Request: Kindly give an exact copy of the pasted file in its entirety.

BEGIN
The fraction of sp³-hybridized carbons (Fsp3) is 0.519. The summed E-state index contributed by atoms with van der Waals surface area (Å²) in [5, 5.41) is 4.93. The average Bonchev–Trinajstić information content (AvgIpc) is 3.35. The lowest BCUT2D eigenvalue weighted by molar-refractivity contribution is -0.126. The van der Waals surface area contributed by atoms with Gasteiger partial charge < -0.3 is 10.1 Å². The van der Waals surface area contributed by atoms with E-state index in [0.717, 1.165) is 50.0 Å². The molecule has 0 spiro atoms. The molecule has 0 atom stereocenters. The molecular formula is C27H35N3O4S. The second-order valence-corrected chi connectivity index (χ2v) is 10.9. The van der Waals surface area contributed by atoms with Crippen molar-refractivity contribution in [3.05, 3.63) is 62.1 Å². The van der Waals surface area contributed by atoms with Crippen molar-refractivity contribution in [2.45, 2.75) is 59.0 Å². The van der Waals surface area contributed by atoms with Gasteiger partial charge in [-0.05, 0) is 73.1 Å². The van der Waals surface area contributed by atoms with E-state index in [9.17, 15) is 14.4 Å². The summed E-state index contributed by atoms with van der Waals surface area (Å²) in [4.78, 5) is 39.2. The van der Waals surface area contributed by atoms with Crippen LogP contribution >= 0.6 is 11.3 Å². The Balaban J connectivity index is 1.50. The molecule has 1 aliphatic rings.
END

The fraction of sp³-hybridized carbons (Fsp3) is 0.519. The summed E-state index contributed by atoms with van der Waals surface area (Å²) in [5, 5.41) is 4.93. The average Bonchev–Trinajstić information content (AvgIpc) is 3.35. The lowest BCUT2D eigenvalue weighted by molar-refractivity contribution is -0.126. The van der Waals surface area contributed by atoms with Gasteiger partial charge < -0.3 is 10.1 Å². The van der Waals surface area contributed by atoms with E-state index in [0.717, 1.165) is 50.0 Å². The molecule has 0 spiro atoms. The molecule has 0 atom stereocenters. The molecular formula is C27H35N3O4S. The second-order valence-corrected chi connectivity index (χ2v) is 10.9. The van der Waals surface area contributed by atoms with Crippen molar-refractivity contribution in [3.05, 3.63) is 62.1 Å². The van der Waals surface area contributed by atoms with Crippen molar-refractivity contribution in [2.45, 2.75) is 59.0 Å². The van der Waals surface area contributed by atoms with Gasteiger partial charge in [-0.05, 0) is 73.1 Å². The van der Waals surface area contributed by atoms with E-state index in [9.17, 15) is 14.4 Å². The summed E-state index contributed by atoms with van der Waals surface area (Å²) in [4.78, 5) is 39.2. The van der Waals surface area contributed by atoms with Crippen LogP contribution >= 0.6 is 11.3 Å². The Balaban J connectivity index is 1.50. The molecule has 1 aliphatic rings.